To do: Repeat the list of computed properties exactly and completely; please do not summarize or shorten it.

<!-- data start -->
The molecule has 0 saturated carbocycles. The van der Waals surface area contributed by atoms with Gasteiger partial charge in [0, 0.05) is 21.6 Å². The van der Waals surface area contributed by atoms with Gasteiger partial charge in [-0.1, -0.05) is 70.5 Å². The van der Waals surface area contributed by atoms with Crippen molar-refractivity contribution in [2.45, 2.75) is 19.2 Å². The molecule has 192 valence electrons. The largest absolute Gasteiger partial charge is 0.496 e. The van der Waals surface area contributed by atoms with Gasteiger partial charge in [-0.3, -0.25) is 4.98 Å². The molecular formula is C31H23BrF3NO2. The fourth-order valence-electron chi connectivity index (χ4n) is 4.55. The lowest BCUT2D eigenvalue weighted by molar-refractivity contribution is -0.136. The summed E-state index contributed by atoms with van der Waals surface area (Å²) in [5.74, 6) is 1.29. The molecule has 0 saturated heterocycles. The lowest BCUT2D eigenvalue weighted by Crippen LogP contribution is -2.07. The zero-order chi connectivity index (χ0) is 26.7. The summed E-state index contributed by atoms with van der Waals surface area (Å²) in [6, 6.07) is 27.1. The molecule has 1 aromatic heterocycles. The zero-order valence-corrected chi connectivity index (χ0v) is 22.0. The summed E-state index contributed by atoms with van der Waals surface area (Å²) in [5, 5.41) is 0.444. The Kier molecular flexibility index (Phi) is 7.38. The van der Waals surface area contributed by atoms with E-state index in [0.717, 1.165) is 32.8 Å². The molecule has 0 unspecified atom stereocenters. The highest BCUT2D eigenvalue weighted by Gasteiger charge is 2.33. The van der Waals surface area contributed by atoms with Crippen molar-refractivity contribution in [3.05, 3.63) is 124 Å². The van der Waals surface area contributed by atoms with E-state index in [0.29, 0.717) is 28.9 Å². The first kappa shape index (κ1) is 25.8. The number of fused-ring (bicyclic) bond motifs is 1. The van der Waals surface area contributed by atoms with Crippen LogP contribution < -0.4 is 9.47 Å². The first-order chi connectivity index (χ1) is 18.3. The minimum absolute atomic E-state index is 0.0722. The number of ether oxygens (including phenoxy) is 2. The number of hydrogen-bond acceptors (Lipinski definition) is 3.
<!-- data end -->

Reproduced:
The molecule has 0 saturated carbocycles. The van der Waals surface area contributed by atoms with Gasteiger partial charge in [0, 0.05) is 21.6 Å². The van der Waals surface area contributed by atoms with Gasteiger partial charge in [-0.1, -0.05) is 70.5 Å². The van der Waals surface area contributed by atoms with Crippen molar-refractivity contribution in [2.45, 2.75) is 19.2 Å². The molecule has 192 valence electrons. The largest absolute Gasteiger partial charge is 0.496 e. The van der Waals surface area contributed by atoms with Gasteiger partial charge in [-0.3, -0.25) is 4.98 Å². The molecular formula is C31H23BrF3NO2. The fourth-order valence-electron chi connectivity index (χ4n) is 4.55. The lowest BCUT2D eigenvalue weighted by molar-refractivity contribution is -0.136. The summed E-state index contributed by atoms with van der Waals surface area (Å²) in [5.74, 6) is 1.29. The molecule has 0 saturated heterocycles. The lowest BCUT2D eigenvalue weighted by Crippen LogP contribution is -2.07. The zero-order chi connectivity index (χ0) is 26.7. The summed E-state index contributed by atoms with van der Waals surface area (Å²) in [6, 6.07) is 27.1. The molecule has 1 aromatic heterocycles. The zero-order valence-corrected chi connectivity index (χ0v) is 22.0. The summed E-state index contributed by atoms with van der Waals surface area (Å²) in [5, 5.41) is 0.444. The Kier molecular flexibility index (Phi) is 7.38. The van der Waals surface area contributed by atoms with E-state index in [0.717, 1.165) is 32.8 Å². The molecule has 0 unspecified atom stereocenters. The highest BCUT2D eigenvalue weighted by Gasteiger charge is 2.33. The van der Waals surface area contributed by atoms with Crippen molar-refractivity contribution in [3.05, 3.63) is 124 Å². The van der Waals surface area contributed by atoms with E-state index in [0.29, 0.717) is 28.9 Å². The first kappa shape index (κ1) is 25.8. The number of fused-ring (bicyclic) bond motifs is 1. The van der Waals surface area contributed by atoms with Crippen LogP contribution < -0.4 is 9.47 Å². The first-order chi connectivity index (χ1) is 18.3. The minimum absolute atomic E-state index is 0.0722. The number of ether oxygens (including phenoxy) is 2. The number of hydrogen-bond acceptors (Lipinski definition) is 3.